Reviews for Mare's War
Horn Book Guide Reviews 2009 Fall
Octavia and Talitha think they know all about their unconventional grandmother, Mare. However, a cross-country road trip reveals some surprises. In alternating chapters, Octavia narrates the present and Mare recounts her adventures in the Women's Army Corps during World War II. Mare's story is vivid and absorbing, and Davis's depiction of a lesser-known facet of African American history is enlightening. Copyright 2009 Horn Book Guide Reviews.
Kirkus Reviews 2009 May #1
A summer road trip serves as frame for the story of Octavia and Tali's extraordinary grandmother. Born on a farm just before the Great Depression, Marey Lee Boyen dreams of getting herself and her younger sister Josephine as far away from Bay Slough, Ala., as possible--especially when their mother's boyfriend turns a lustful eye toward them both. After Josephine is sent away to Aunt Shirley in Philadelphia, Mare lies about her age and joins the Women's Army Corps at the height of World War II. As Octavia and Tali travel with Mare back home to Bay Slough, readers experience Pfc. Boyen's journey from basic training to extended field-service training, as she bonds with a remarkable group of young African-American women. Once her company, the 6888th Central Postal Directory Battalion, ships out to Europe, Mare and her fellow GIs process mail for the front lines in England and France. The parallel travel narratives are masterfully managed, with postcards from Octavia and Tali to the folks back home in San Francisco signaling the shift between "then" and "now." Absolutely essential reading. (Historical fiction. 12 & up) Copyright Kirkus 2009 Kirkus/BPI Communications.All rights reserved.
School Library Journal Reviews 2009 July
Gr 7-10-On a parent-mandated cross-country road trip with Mere, their unpredictable grandmother, 15-year-old Octavia and 17-year-old Tali make the transformation from complaining, self-absorbed teens to observant, supportive family members. Mere promises not to smoke if the sisters promise not to use earphones on their way to a family reunion. And then she begins to tell her life story. As the miles pass from California across the southern states, the girls become intrigued with memories of Mere's harsh childhood of domestic work and her struggle to protect herself and younger sister from their widowed mother's lecherous boyfriend. Mere's account of her war years is full of historical detail and lively personal anecdotes about the training, treatment, duties, and social life in her African-American regiment of the Women's Army Corps both on assignment in the U.S. and in the European Theater during 1944 and 1945. Octavia and Tali write postcards home to family and friends revealing their adolescent reactions to what they see and hear. Their bickering subsides as they begin to understand the experiences, people, and decisions that shaped their grandmother and the family bond they all share. Told in alternating chapters of "Then" and "Now," this contemporary intergenerational story resounds with mutual exasperation, criticism, discovery, and humor. Octavia and Tali are believable and at times devious as they try to escape Mere's scrutiny. A steady travelogue, realistic banter, memorable characters, and moments of tension, insight, and understanding make this an appealing selection.-Gerry Larson, Durham School of the Arts, NC [Page 81]. Copyright 2008 Reed Business Information.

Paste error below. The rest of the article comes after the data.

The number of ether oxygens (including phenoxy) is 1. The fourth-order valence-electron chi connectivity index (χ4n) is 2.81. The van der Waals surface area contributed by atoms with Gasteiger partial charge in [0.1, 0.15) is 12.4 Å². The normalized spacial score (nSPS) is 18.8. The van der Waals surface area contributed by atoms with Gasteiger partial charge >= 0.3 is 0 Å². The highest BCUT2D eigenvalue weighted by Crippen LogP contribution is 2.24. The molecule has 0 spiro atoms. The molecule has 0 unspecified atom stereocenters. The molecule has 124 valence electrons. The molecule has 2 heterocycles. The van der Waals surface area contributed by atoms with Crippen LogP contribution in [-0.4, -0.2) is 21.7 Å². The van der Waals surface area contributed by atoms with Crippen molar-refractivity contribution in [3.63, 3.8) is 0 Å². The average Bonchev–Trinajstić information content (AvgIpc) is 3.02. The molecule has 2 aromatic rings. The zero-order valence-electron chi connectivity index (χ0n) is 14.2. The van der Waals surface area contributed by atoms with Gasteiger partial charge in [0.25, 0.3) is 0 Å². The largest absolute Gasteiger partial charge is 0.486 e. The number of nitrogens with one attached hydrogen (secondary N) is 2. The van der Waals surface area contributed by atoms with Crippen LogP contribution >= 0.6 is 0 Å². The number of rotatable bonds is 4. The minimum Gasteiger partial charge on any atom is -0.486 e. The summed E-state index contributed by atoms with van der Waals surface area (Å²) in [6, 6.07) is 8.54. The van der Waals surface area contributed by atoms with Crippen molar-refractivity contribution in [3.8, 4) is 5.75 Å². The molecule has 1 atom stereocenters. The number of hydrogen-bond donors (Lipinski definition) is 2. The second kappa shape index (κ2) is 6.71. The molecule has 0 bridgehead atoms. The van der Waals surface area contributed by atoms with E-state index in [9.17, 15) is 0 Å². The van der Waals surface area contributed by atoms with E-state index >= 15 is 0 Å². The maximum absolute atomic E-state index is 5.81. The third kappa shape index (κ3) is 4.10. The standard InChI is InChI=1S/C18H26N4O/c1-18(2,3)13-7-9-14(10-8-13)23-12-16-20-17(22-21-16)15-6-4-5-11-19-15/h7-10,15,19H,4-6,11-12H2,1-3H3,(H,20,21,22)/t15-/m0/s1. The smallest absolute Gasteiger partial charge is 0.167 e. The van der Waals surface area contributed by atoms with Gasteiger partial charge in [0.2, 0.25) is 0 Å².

VOYA Reviews 2009 June
During a road trip from California to Florida with their grandmother Mare, sisters Talitha and Octavia hear about Mare's extraordinary history. In 1944, at age seventeen, Mare ran away from her backwater Alabama town and joined the Women's Army Corps. After lying about her age and passing a written exam, Mare went on to become a member of the 6888th African American battalion. Through basic training, she gained physical and emotional strength. During the course of the war, she served in the United States, Scotland, and France. She tells her story through oral narrative and with letters she has written to her sister Although she does not glamorize any part of army life, Mare narrates both her good and bad times in the service. Mare is strong, stubborn, and self-reliant--traits the reader can see and admire in her granddaughters. Readers may be surprised to learn about the level of discrimination Mare faced for being a woman as well as African American, even in the armed forces. Davis gives both major and minor character very distinct traits, making them memorable. She also has an ear for dialect and the speech of the 1940s, although the modern dialogue feels stilted in places. By focusing on vivid characterizations rather than long descriptions, Davis creates a work of historical fiction that even non-historians can enjoy.--Carlisle K. Webbe PLB $19.99. ISBN 978-0-375-95714-7. 4Q 3P J S Copyright 2009 Voya Reviews.